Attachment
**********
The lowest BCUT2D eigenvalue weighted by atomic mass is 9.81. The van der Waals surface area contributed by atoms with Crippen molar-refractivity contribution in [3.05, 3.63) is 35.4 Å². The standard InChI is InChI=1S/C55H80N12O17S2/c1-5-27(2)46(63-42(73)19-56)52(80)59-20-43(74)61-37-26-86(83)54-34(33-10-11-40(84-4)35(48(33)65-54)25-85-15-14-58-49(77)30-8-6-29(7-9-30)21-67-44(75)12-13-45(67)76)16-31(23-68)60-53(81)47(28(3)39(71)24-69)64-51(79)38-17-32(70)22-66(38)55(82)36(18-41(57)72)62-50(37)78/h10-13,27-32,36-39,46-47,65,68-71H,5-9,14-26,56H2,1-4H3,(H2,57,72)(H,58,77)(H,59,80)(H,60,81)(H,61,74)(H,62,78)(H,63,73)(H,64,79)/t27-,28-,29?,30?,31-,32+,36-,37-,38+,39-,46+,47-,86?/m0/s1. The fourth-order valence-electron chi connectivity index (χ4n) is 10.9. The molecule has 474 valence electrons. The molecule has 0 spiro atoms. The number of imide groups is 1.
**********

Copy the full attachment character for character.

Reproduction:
The lowest BCUT2D eigenvalue weighted by atomic mass is 9.81. The van der Waals surface area contributed by atoms with Crippen molar-refractivity contribution in [3.05, 3.63) is 35.4 Å². The standard InChI is InChI=1S/C55H80N12O17S2/c1-5-27(2)46(63-42(73)19-56)52(80)59-20-43(74)61-37-26-86(83)54-34(33-10-11-40(84-4)35(48(33)65-54)25-85-15-14-58-49(77)30-8-6-29(7-9-30)21-67-44(75)12-13-45(67)76)16-31(23-68)60-53(81)47(28(3)39(71)24-69)64-51(79)38-17-32(70)22-66(38)55(82)36(18-41(57)72)62-50(37)78/h10-13,27-32,36-39,46-47,65,68-71H,5-9,14-26,56H2,1-4H3,(H2,57,72)(H,58,77)(H,59,80)(H,60,81)(H,61,74)(H,62,78)(H,63,73)(H,64,79)/t27-,28-,29?,30?,31-,32+,36-,37-,38+,39-,46+,47-,86?/m0/s1. The fourth-order valence-electron chi connectivity index (χ4n) is 10.9. The molecule has 474 valence electrons. The molecule has 0 spiro atoms. The number of imide groups is 1.